The “inspirational” efforts of a man who played a key role in transforming an abandoned lead mine into an award-winning museum have been rewarded.
Ian Forbes, who ran Killhope, the North of England Lead Mining Museum in Weardale for more than 20 years, is the new winner of the annual Pendlebury Award.
It is presented each year to an individual who has made a significant contribution to the North Pennines Area of Outstanding Natural Beauty.
The award is in memory of the late Bob Pendlebury, who was one of the leading advocates of the North Pennines and a champion of its protection.
He was the first chairman of the AONB Partnership following the confirmation of its designation as an Area of Outstanding Natural Beauty in June 1988.
Ian Forbes started work at Killhope as an information assistant at and in 1988 became its first director.
Under his guidance, Killhope won a series of national and regional awards for tourism, heritage interpretation and education.
He has played an important role in supporting the AONB Partnership’s work to make the area one of the most successful of the UNESCO European Geoparks, which are designated for their outstanding geology.
He has served as chairman of the Weardale Community Partnership and the Weardale Visitor Network and was a founder of The Friends of Killhope.
He retired from Killhope in 2010 and is now a director of the new charity Friends of the North Pennines, which is part of the successful heritage project to restore the Dukesfield Arches near Slaley in Northumberland, which are all that remains of a 17th Century lead smelting mill.
He has been involved in much of the AONB Partnership’s work, including helping to run events and activities and being involved in many projects on the mining heritage of the area.
Ian was award an MBE in 2012 for services to environment and community in the North Pennines.
He was nominated for the award by Paula Martin, science outreach co-ordinator at Durham University, for what she described as “his outstanding contributions to celebrating the North Pennines over many, many years.”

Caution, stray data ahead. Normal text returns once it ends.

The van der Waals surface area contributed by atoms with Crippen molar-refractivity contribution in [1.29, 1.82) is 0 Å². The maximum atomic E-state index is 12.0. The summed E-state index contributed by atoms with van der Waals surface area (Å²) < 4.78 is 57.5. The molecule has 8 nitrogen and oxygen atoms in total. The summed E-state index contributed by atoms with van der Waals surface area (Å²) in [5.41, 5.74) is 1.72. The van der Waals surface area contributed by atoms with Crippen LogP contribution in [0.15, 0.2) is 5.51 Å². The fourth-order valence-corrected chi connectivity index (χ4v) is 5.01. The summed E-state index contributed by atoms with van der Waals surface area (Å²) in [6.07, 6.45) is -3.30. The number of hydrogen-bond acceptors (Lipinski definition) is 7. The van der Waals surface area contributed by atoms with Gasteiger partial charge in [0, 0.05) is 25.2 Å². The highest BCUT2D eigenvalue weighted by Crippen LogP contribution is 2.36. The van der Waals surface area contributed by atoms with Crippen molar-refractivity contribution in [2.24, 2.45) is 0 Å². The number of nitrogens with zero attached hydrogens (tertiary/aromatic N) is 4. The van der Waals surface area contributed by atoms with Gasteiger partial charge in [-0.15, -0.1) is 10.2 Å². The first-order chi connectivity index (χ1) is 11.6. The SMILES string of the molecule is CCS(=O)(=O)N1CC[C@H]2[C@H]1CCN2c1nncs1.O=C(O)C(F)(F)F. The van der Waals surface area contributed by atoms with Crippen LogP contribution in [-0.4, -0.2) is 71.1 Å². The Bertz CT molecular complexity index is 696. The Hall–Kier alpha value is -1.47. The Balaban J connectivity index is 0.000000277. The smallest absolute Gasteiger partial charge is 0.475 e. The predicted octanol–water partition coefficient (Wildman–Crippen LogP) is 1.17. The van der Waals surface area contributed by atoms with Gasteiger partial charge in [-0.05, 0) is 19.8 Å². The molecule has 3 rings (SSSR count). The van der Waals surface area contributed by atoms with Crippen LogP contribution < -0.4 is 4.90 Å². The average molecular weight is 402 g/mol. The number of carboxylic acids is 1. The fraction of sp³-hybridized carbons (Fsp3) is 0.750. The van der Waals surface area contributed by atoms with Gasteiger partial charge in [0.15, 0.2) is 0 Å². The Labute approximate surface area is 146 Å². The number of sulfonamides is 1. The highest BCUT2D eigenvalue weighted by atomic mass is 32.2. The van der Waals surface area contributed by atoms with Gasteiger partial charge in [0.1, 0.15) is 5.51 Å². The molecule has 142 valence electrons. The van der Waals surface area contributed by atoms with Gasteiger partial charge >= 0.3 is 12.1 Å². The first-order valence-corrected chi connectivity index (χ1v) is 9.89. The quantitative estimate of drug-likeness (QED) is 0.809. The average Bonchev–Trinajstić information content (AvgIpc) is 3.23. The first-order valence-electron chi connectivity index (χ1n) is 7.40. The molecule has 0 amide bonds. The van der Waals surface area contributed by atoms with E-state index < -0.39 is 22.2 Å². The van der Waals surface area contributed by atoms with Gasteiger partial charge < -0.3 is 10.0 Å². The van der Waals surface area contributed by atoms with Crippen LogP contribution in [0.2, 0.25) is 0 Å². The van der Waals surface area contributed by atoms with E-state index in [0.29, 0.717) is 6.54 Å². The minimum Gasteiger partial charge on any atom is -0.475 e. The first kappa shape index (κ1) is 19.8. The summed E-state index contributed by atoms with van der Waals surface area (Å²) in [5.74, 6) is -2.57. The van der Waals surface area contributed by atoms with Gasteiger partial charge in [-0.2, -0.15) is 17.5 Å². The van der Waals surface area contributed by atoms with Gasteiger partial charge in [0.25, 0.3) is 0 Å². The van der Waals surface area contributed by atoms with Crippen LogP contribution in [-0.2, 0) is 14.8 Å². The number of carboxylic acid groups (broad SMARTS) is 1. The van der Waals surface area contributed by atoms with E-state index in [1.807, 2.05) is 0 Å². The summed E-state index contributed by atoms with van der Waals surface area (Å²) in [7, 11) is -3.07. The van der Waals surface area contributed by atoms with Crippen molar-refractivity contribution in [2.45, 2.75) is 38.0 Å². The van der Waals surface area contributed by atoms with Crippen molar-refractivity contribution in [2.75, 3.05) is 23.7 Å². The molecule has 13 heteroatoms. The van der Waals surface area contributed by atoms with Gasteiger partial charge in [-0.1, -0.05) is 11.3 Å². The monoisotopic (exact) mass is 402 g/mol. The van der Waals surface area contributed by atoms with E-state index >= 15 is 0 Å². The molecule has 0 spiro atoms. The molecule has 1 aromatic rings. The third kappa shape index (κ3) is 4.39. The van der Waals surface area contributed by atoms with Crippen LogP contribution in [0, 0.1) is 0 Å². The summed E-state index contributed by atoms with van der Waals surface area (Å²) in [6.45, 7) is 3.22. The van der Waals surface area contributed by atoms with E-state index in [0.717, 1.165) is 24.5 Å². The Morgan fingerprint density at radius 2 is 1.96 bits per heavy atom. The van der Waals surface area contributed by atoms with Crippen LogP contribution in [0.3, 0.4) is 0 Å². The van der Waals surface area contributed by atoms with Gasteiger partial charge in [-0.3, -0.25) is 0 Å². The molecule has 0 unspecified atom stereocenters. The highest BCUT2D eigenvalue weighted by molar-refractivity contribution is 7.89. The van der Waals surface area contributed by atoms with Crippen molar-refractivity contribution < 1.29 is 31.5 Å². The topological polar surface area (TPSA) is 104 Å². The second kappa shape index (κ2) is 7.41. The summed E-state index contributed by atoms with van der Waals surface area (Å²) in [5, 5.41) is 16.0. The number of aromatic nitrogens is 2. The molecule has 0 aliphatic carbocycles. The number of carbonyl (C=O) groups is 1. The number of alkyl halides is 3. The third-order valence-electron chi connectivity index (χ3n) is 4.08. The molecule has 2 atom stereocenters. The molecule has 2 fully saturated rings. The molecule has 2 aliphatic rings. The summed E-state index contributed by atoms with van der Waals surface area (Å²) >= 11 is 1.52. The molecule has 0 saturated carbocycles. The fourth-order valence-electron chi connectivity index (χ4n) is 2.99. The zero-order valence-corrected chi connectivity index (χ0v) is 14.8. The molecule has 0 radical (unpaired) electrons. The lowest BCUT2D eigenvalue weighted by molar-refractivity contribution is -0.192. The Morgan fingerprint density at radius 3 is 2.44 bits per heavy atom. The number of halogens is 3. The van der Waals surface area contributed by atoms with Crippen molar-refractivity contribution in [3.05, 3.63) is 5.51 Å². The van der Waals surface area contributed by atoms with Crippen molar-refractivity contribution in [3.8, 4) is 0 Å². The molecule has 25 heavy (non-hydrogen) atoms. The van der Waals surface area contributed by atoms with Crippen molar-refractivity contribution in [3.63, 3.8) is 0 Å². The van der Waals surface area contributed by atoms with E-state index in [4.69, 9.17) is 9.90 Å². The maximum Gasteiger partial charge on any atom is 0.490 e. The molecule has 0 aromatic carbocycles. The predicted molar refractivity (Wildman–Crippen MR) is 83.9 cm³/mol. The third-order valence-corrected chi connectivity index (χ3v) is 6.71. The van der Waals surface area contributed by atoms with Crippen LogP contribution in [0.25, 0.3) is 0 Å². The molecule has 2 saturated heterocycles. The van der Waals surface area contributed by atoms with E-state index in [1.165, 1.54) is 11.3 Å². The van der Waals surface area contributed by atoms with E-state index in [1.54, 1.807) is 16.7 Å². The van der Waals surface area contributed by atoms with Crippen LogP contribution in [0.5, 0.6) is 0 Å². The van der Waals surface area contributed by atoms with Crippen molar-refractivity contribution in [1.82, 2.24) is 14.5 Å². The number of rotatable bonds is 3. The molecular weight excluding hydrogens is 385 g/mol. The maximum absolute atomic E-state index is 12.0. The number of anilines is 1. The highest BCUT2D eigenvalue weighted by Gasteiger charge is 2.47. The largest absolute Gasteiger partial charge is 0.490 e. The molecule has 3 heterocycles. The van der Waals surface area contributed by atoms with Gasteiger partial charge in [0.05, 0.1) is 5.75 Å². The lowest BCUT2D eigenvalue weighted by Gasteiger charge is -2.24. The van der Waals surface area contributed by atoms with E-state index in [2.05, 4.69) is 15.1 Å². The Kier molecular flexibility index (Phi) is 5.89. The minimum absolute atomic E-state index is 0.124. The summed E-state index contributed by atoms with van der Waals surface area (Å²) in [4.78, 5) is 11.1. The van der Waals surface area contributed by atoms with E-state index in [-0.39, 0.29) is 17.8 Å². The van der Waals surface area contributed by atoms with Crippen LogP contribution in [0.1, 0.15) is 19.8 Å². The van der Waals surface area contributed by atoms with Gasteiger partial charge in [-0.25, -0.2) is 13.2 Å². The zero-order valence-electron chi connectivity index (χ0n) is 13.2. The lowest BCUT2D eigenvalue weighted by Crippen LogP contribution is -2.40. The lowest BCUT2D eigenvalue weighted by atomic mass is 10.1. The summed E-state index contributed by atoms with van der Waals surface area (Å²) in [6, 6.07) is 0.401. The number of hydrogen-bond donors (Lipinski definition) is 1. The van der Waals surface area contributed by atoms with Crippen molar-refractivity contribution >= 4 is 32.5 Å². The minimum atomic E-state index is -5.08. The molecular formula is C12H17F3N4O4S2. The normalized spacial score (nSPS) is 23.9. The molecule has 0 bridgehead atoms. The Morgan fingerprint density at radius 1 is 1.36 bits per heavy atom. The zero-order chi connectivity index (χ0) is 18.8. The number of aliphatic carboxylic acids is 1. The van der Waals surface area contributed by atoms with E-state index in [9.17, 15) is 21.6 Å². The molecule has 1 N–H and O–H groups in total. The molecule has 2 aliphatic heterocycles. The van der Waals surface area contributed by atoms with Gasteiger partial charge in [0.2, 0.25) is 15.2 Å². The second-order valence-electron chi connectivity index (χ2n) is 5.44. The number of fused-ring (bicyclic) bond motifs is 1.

She said: “As director of the Killhope Lead Mining Museum, he transformed the site from an abandoned mine into a multi-award winning museum, conserving, enhancing and celebrating the mining heritage of Upper Weardale in particular and the North Pennines in general.
“Through his work at Killhope and his other roles within the North Pennines community, Ian has promoted enjoyment and greater understanding of the special qualities of the area.
“After retiring from Killhope Lead Mining Museum, Ian’s dedication to understanding and celebrating the North Pennines remains unrelenting, manifested in his crucial role in the formation and on-going vitality of the Friends of the North Pennines.
“ Ian’s joyful enthusiasm for the North Pennines is infectious and inspiring.”
The award was presented at the annual forum of the North Pennines AONB Partnership,whose director Chris Woodley-Stewart, said: “I’m very pleased that Ian’s contribution to the North Pennines AONB over many years has been recognised.
“Looking after our natural and cultural heritage needs as many people like Ian as we can find and it’s right that years of enthusiasm, knowledge and effort can be acknowledged in this way ”
Ian said: “I am delighted and honoured to have been given this award.
“ I was privileged to know Bob Pendlebury for many years and he one of the most supportive people you could ever meet. He was instrumental in the setting up of Killhope in the early years when I worked there so it means a great deal to receive this award in Bob’s memory.”